Background. Simultaneous pancreas-kidney (SPK) transplant is usually the best option for the diabetic end-stage renal disease patient. There is limited information about kidney graft outcomes in SPK recipients with isolated pancreas graft failure who do versus do not undergo pancreas retransplantation. Methods. Patients were divided into 2 groups based on whether they underwent pancreas retransplant (ReTx+) or not (ReTx-). Kidney graft function and survival were the primary endpoints. Results. One hundred and nine patients satisfied our selection criteria, 25 in ReTx+ and 84 in ReTx-. Mean interval from SPK to pancreas failure was significantly shorter in the ReTx+ compared with the ReTx- group, 19.3 ± 36.7 versus 45.7 ± 47.0 months (P = 0.01), respectively. There was no significant difference in kidney graft follow-up post SPK between 2 groups (P = 0.48). At last follow-up, 15 of the 25 (60%) of the repeat pancreas graft had failed, with a mean graft survival among these failed pancreas graft of 2.6 ± 2.7 years, ranging from 0 to 8.1 years. Uncensored kidney graft failure was significantly lower in the ReTx+ group compared with the ReTx- group, 44% versus 67% (P = 0.04). Death-censored kidney graft failure was also lower in the ReTx+ group, 24% versus 48% (P = 0.04). The difference in patient survival did not reach statistical significance. In adjusted Cox regression analysis, rejection as a cause of pancreas failure was associated with increased risk of death-censored kidney graft failure, and pancreas retransplantation was associated with decreased risk of kidney graft failure. A similar pattern was seen after 1:1 matching for the interval between SPK and pancreas graft failure. Conclusions. Even though ReTx+ patients accept the risks associated with repeat pancreas surgery, providers should consider this option in suitable otherwise healthy patients.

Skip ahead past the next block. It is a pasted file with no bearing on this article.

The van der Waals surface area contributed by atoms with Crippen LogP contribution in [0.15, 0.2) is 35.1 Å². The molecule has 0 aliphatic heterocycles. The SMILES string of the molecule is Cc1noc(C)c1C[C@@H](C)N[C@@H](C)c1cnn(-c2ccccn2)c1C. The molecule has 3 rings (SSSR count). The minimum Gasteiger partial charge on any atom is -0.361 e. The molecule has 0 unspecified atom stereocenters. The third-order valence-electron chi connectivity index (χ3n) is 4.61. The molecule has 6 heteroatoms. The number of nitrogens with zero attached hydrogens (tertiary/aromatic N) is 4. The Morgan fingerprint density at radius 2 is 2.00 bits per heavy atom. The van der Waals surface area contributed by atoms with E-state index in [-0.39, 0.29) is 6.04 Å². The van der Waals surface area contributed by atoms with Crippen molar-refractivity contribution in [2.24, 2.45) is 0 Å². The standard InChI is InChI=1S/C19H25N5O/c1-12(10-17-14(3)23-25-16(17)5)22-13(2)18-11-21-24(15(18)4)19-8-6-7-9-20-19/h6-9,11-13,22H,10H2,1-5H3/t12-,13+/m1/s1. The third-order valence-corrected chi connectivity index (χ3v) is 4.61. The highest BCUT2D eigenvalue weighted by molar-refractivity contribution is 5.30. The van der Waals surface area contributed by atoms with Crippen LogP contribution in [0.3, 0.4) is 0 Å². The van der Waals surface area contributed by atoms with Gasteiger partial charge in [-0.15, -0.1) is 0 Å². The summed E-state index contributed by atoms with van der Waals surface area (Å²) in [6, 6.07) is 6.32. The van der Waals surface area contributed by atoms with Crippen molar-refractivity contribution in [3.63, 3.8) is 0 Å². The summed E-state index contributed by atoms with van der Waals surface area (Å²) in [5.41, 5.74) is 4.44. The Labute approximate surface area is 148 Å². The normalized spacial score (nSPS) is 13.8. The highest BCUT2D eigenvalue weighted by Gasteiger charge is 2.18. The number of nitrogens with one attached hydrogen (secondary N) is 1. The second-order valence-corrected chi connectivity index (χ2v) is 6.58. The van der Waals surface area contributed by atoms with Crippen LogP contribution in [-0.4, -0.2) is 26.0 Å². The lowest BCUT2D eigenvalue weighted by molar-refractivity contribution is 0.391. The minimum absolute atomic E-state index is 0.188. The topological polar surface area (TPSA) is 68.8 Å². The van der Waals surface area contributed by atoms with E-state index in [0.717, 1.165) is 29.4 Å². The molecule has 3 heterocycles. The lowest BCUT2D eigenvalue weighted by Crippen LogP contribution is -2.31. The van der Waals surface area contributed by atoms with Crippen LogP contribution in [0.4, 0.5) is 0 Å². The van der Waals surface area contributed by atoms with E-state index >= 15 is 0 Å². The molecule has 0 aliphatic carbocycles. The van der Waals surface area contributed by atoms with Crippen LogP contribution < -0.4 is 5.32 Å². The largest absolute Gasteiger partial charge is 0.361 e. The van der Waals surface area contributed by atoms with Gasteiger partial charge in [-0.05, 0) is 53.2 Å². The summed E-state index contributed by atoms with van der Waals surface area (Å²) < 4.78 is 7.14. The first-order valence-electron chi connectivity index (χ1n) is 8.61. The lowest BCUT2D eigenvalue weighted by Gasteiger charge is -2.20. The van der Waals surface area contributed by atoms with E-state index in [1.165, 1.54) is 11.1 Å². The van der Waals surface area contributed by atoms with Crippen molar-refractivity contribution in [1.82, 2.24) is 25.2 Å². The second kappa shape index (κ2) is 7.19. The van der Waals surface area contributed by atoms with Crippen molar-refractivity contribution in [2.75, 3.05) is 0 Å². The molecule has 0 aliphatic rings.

|Original language||English (US)|
|State||Published - Aug 1 2019|
Bibliographical noteFunding Information:
Received 29 May 2019. Revision received 6 June 2019. Accepted 8 June 2019. 1Division of Nephrology, Department of Medicine, University of Wisconsin School of Medicine and Public Health, Madison, WI. 2Division of Transplant Surgery, University of Wisconsin School of Medicine and Public Health, Madison, WI. The authors declare no conflicts of interest. This work was supported by an unrestricted research grant from the Virginia Lee Cook Foundation. The clinical and research activities being reported are consistent with the Principles of the Declaration of Istanbul as outlined in the Declaration of Istanbul on Organ Trafficking and Transplant Tourism. S.P. participated in study concept, design, data collection, analysis, manuscript preparation, and editing. A.A., K.S., and N.G. performed data collection, manuscript preparation, and editing. F.A., N.G., R.R., D.K., and A.D. participated
© 2019 The Author(s). Transplantation Direct. Published by Wolters Kluwer Health, Inc.